Urtoxazumab, as known as TMA-15, is a recombinant humanized monoclonal antibody (MAb) of IgG subclass IgG1 against diarrhoea caused by E. coli, serotype O121. The drug is designed to bind to the B subunit of Shiga-Like Toxin II (Stx2) of this bacterium, so that this pathogen can be more easily broken down and eliminated from the body. Urtoxazumab has been shown to neutralize Stx2 in vitro and to completely prevent mortality in animal models of severe STEC (a group of E. coli) infection and Stx2 toxin inoculation. Two studies were designed to examine the safety and pharmacokinetic (PK) profiles of urtoxazumab in healthy adults and STEC-infected pediatric patients. The phase 1 study with healthy adults was a first-in-human, dose-escalation, single-dose safety trial. Following its completion, a randomized placebo-controlled study with STEC-infected pediatric patients (sequential dose escalation, followed by parallel group treatment) was conducted. Simultaneously, urtoxazumab, previously shown to be safe in human patients, provides significant protection against brain lesions, neurological signs, and death resulting from brain involvement when administered within 24 h after the onset of enterohemorrhagic E. coli (EHEC) infection in the neonatal gnotobiotic piglet model. These results suggest that TMA-15 may potentially prevent or reduce vascular necrosis and infarction of the brain attributable to Stx2 in human patients acutely infected with EHEC.
Strains of Shiga toxin (Stx)-producing Escherichia coli (STEC) are important foodborne pathogens, causing severe illness in humans, including hemorrhagic colitis and hemolytic uremic syndrome (HUS). STEC isolates from cases of hemorrhagic colitis and/or HUS, or those strains that contain the genes for production of Shiga toxin (Stx), and an adhesin known as intimin, are classified as enterohemorrhagic E. coli (EHEC). About 40% of HUS cases stemming from EHEC infections require acute dialysis, and brain involvement is the most frequent cause of acute death. EHEC strains produce either or both of the two main types of Stx, viz., Stx1 and Stx2. These toxins bind to their receptor, viz., globotriaosylceramide (Gb3), on the plasma membranes of cells in host tissues, with particular targeting and significance involving the renal microvascular endothelial cells in the human host. Stx-mediated injury to endothelial cells results in apoptosis, inflammatory cytokine release, and upregulation of leukocyte adhesion molecules. These effects lead to a prothrombotic state resulting in hemorrhage and thrombosis in the tissues of vital organs, especially the kidneys and brain, with development of the HUS and brain infarcts. Central nervous system (CNS) dysfunction is the main cause of acute death in the human patient and is thought to involve a combination of effects that include Stx-induced vascular injury, endothelial dysfunction, hypertension, and electrolyte disorders. Currently, no approved treatments are available that directly combat or prevent EHEC infection or disease resulting from infection. The therapeutics that have been most extensively developed and tested are monoclonal antibodies (MAb) to Stx1 and Stx2. A study reported the development of a mouse MAb of the immunoglobulin G1 subclass, having k light chains that could neutralize the cytotoxic activity of Stx2 and variants derived from patient strains, but not that of variants from animal-derived strains. The Mab, called VTm1.1, was shown to bind to Stx2 B subunits. Subsequently, VTm1.1 was humanized by combining the complementarity-determining regions of VTm1.1 with appropriate human framework and constant regions. In order to further improve binding affinity, several amino acids were changed, which also reduced its potential for stimulating anti-immunoglobulins in humans. The resultant humanized antibody, called urtoxazumab, retained affinity for Stx2 at a level within two-fold of that of the original murine antibody. Animal experiments have been used to test the efficacy of TMA-15 and demonstrated that urtoxazumab prevented death in mice challenged with Stx2.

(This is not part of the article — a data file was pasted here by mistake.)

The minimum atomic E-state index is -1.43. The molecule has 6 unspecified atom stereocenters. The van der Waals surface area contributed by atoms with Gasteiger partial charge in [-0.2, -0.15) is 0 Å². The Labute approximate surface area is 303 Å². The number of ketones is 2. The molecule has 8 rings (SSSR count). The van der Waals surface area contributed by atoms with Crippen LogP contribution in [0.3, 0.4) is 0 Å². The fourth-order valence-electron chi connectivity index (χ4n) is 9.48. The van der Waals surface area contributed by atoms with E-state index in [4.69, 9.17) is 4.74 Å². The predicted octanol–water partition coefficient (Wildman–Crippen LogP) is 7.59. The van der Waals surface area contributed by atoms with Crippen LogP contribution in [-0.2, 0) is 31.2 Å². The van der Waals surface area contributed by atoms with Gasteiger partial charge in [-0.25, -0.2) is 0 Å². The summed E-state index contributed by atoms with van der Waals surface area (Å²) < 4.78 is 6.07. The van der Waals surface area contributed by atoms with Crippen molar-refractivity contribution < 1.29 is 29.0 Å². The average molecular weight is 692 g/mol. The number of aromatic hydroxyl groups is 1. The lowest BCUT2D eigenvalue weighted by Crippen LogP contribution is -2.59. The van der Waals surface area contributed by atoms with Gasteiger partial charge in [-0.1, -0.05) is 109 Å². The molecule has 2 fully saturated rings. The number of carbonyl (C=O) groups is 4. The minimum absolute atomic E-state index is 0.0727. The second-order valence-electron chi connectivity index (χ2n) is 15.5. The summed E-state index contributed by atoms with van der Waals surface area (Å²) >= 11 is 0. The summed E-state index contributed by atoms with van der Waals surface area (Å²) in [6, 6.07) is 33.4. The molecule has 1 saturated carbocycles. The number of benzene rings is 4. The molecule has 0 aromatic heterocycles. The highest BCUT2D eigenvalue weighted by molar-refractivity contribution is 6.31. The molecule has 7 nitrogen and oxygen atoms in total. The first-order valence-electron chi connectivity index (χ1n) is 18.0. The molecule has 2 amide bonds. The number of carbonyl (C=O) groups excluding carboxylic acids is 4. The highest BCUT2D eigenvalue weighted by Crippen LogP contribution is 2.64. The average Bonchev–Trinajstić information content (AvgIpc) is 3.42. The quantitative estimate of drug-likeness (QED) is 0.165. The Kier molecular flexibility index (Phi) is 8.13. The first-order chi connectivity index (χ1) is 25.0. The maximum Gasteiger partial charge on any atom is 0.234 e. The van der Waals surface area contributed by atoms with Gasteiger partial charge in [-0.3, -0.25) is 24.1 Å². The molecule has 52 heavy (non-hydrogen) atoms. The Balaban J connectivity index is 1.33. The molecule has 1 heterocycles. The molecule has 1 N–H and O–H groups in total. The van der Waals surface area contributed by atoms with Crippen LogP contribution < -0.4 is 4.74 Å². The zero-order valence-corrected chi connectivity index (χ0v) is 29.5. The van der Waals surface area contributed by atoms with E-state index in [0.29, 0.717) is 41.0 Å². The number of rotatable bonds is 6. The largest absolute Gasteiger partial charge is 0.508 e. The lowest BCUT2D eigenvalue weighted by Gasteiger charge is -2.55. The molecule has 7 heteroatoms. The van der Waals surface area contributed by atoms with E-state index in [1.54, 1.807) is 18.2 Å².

Fig 1. Mechanism of Action of Urtoxazumab
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